The tech giant is trying out a new way of targeting both mobile Web visitors and mobile app users, something they should have done much earlier in the mobile space, say industry participants.
In an effort to enhance its mobile ad-targeting capability, Google is testing a new method of identifying whether users who search on the mobile Web are the same users who spend time in mobile apps.
Specifically, Google will blend existing identifiers like Android ID, Apple's Identifier for Advertising (IDFA), and DoubleClick, to connect its separate tracking mechanisms.
"As an alternative to less transparent methods, we're doing some tests to help businesses run consistent ad campaigns across a device's mobile browser and mobile apps, using existing anonymous identifiers, while enabling people to use the established privacy controls on Android and iOS," a Google spokesperson tells ClickZ in an email.
For example, if a user clicks on an ad in a mobile app, they will be linked to a Web page. With this, Google can detect the user across mobile apps and mobile browsers.
The method is not new to the digital marketing industry as a whole, industry insiders say, but for Google, the new way of targeting could push the search giant forward in the mobile space.
"This is something any mobile-first advertising platform has been investing in for many years," says Piyush Shah, vice president of products at mobile ad network InMobi. "Google should have done this a long time ago."
And compared to the likes of Facebook and Twitter, it seems more challenging for Google to identify users across mobile browsers and mobile apps.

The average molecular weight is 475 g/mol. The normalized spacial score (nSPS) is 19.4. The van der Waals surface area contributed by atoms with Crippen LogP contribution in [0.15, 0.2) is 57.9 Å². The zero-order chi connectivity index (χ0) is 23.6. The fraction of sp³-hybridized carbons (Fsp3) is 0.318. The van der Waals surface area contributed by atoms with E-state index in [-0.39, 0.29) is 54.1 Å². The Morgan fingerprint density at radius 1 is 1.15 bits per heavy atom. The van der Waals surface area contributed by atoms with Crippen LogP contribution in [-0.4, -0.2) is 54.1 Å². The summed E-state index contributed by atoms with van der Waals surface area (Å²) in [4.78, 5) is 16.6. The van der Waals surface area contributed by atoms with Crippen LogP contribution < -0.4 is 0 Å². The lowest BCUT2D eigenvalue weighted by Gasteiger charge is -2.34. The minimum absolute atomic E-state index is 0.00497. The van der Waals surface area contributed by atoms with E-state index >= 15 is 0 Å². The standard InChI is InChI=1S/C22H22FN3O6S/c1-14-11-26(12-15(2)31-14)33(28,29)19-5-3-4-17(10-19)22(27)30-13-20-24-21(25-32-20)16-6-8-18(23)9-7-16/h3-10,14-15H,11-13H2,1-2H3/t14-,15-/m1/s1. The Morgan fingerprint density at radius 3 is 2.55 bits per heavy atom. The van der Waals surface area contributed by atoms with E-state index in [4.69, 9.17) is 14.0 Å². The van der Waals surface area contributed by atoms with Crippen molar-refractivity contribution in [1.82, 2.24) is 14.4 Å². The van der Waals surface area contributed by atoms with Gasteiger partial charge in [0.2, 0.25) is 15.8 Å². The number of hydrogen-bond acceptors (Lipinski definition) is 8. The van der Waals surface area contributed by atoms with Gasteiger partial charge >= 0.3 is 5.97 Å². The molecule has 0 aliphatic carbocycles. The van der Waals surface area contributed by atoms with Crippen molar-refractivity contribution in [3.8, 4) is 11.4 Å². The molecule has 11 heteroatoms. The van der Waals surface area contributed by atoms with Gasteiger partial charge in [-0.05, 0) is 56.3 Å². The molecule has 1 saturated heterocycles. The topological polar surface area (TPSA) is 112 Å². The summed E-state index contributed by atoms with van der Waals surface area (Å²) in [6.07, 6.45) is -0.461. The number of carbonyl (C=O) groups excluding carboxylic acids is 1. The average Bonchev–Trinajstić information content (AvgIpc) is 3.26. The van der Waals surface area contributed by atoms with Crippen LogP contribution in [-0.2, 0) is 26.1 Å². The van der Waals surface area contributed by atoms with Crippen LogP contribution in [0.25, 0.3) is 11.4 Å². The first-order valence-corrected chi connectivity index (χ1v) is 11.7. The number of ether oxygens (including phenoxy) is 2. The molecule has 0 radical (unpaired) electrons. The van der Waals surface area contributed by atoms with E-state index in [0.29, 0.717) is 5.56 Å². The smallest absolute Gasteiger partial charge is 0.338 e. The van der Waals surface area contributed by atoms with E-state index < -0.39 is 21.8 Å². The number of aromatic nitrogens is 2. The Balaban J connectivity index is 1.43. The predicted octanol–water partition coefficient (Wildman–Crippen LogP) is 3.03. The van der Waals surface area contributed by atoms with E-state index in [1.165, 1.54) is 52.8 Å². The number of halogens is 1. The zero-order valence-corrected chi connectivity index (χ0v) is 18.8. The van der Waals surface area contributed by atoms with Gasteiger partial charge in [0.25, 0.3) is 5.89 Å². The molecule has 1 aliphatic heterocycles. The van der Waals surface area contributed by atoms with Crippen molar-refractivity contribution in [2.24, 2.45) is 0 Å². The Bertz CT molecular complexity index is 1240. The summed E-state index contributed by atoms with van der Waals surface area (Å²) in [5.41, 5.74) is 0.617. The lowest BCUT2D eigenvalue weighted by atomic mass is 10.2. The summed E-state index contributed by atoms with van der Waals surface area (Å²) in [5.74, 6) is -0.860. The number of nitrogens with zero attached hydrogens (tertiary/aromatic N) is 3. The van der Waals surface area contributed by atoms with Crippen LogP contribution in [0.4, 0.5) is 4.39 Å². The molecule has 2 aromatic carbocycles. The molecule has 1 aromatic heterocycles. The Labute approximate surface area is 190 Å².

According to Shah, to detect mobile users, Facebook and Twitter mainly use a "deterministic approach," which identifies users on the mobile Web and in mobile apps based on their email addresses, phone numbers, or other specific information.
"[But] it's impossible for everyone to do so, including Google, because most mobile users can access Google-owned properties without logins," he explains, adding that more than 90 percent of Google's mobile traffic is from its search box and YouTube, which does not require users to log in with a Google account.
Since companies can use the "deterministic approach" to follow users outside their apps or networks, many see this as an invasion of privacy. But the mobile ad-targeting method Google is testing allows users to opt out of tracking on either or both the mobile browser or apps.
Once the mobile browser and mobile app are connected, industry leaders think Google can better leverage users' browsing behavior, and strengthen its ad-targeting capability when users are in mobile apps.
"[And] from an e-commerce perspective, Google can also use this new methodology to enhance its retargeting," Shah says, explaining that the company will be able to help e-commerce sites deliver more relevant product ads to consumers and further accelerate transactions.
Google declined to disclose whether it is testing this new mobile ad-targeting method just within its own ad network or elsewhere as well. Additionally, the company says it has not yet come up with a timeline for this approach.
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Yuyu Chen is a reporter at ClickZ. Her work has appeared in Local East Village, New York Daily News and Brooklyn Chamber of Commerce website. Yuyu received her M.A. in Business and Economic Reporting from New York University in May, 2013.
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